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Damage to the nerves that help your organs and organ systems to function can cause a condition called autonomic neuropathy (AN). This nerve damage disturbs signal processing between the autonomic nervous system and the brain. Injured autonomic nerves can affect your:
AN is often associated with other medical conditions and diseases and certain medications. Your symptoms may vary based on the cause of your neuropathy and the location of your nerve damage.
Factors that might cause injury to the autonomic nerves include:
The following people have an increased risk of AN:
Other factors that may increase your risk of AN include:
AN can affect many organs and cause an array of symptoms. Early symptoms of AN include dizziness or faintness when rising or standing, and vomiting or feeling nauseated when eating. You may also have disturbances in bowel movements, bladder control, or sexual functioning.
Other symptoms may affect the functioning of specific organs and organ systems:
The symptoms affecting your bladder may include frequent urinary tract infections and urinary incontinence or an inability to empty your bladder.
The symptoms of AN that affect your digestive system can include:
The symptoms of AN that affect your reproductive organs can include:
The symptoms of AN that affect your heart and blood vessels can include:
The symptoms of AN that affect your eyes can include slow pupil adjustment from dark to light and difficulty driving at night.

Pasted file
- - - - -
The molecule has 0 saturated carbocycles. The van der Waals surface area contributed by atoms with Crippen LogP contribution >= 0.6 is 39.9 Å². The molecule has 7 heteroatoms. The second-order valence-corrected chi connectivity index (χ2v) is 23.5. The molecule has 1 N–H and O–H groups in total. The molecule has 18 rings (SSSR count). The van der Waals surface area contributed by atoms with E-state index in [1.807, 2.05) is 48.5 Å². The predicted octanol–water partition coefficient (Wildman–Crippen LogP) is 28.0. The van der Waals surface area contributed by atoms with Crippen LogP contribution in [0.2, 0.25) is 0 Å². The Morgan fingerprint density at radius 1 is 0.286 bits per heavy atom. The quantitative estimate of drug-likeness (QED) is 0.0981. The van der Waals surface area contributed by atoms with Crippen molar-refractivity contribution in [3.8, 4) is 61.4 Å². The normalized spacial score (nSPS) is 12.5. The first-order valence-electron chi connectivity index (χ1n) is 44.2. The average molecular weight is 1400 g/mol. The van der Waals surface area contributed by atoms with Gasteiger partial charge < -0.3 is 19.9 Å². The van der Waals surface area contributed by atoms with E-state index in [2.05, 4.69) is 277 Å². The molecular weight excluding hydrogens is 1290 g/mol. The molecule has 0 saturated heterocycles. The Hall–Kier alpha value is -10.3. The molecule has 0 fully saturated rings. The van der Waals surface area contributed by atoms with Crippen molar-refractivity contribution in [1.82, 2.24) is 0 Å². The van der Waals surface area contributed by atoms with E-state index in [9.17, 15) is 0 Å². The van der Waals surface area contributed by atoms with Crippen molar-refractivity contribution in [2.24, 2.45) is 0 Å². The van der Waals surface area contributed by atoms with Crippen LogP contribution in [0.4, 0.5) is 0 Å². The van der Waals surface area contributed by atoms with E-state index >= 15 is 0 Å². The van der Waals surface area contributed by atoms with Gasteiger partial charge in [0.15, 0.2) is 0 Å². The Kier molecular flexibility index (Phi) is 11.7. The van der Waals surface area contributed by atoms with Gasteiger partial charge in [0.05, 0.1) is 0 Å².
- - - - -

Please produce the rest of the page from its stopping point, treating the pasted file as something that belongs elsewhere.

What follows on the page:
The symptoms of AN that affect your sweat glands can include dry skin on your feet and excessive sweating or lack of sweating.
Other symptoms of AN can include unexplained weight loss and low blood glucose without warning signals, such as shakiness.
See your doctor if you have symptoms of AN. Early diagnosis may improve your outlook.
Your doctor will make a diagnosis based on your risk factors, observations during a physical examination, and test results. Your doctor may conduct the following tests:
Treatments for AN target the damaged nerves and any underlying condition causing injury to the nerves. Different treatments are available depending on your symptoms.
Digestive and gastrointestinal treatments include:
Bladder and urinary treatments include:
Sexual dysfunction treatments include:
Heart and blood pressure treatments include:
Abnormal sweating treatment includes:
Addressing conditions that may cause neuropathy can help prevent its development. Some suggestions include:
Your outlook varies based on the cause of your nerve damage and how well it can be treated. In some cases, the nerves can repair themselves. In others, symptoms remain the same or even worsen despite treatment.
Written by: Suzanne Allen and Marijane Leonard
Medically reviewed on: Apr 24, 2017: Debra Sullivan, PhD, MSN, RN, CNE, COI
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